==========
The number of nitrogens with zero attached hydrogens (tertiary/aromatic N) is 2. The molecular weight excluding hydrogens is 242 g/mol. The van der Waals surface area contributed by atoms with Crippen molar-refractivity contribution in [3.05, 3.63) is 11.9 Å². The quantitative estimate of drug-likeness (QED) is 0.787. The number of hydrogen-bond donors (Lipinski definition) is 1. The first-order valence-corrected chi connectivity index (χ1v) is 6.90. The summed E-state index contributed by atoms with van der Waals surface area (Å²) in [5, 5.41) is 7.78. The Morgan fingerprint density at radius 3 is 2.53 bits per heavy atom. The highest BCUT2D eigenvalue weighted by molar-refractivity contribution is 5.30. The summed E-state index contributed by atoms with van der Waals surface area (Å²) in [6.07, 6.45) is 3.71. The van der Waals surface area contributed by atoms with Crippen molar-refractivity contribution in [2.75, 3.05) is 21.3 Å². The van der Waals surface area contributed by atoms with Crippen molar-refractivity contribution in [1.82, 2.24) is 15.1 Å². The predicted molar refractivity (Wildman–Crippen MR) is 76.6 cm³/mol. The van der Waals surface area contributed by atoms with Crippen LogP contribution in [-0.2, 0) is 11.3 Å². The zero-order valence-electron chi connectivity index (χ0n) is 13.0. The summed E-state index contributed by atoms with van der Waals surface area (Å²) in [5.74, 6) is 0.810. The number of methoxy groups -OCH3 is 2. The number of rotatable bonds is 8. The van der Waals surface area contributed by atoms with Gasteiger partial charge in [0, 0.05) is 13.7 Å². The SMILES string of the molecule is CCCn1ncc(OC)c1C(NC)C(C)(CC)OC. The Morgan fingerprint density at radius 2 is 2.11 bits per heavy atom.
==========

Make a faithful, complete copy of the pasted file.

The number of nitrogens with zero attached hydrogens (tertiary/aromatic N) is 2. The molecular weight excluding hydrogens is 242 g/mol. The van der Waals surface area contributed by atoms with Crippen molar-refractivity contribution in [3.05, 3.63) is 11.9 Å². The quantitative estimate of drug-likeness (QED) is 0.787. The number of hydrogen-bond donors (Lipinski definition) is 1. The first-order valence-corrected chi connectivity index (χ1v) is 6.90. The summed E-state index contributed by atoms with van der Waals surface area (Å²) in [5, 5.41) is 7.78. The Morgan fingerprint density at radius 3 is 2.53 bits per heavy atom. The highest BCUT2D eigenvalue weighted by molar-refractivity contribution is 5.30. The summed E-state index contributed by atoms with van der Waals surface area (Å²) in [6.07, 6.45) is 3.71. The van der Waals surface area contributed by atoms with Crippen molar-refractivity contribution in [2.75, 3.05) is 21.3 Å². The van der Waals surface area contributed by atoms with Crippen molar-refractivity contribution in [1.82, 2.24) is 15.1 Å². The predicted molar refractivity (Wildman–Crippen MR) is 76.6 cm³/mol. The van der Waals surface area contributed by atoms with Crippen LogP contribution in [-0.2, 0) is 11.3 Å². The zero-order valence-electron chi connectivity index (χ0n) is 13.0. The summed E-state index contributed by atoms with van der Waals surface area (Å²) in [5.74, 6) is 0.810. The number of methoxy groups -OCH3 is 2. The number of rotatable bonds is 8. The van der Waals surface area contributed by atoms with Gasteiger partial charge in [0, 0.05) is 13.7 Å². The SMILES string of the molecule is CCCn1ncc(OC)c1C(NC)C(C)(CC)OC. The Morgan fingerprint density at radius 2 is 2.11 bits per heavy atom.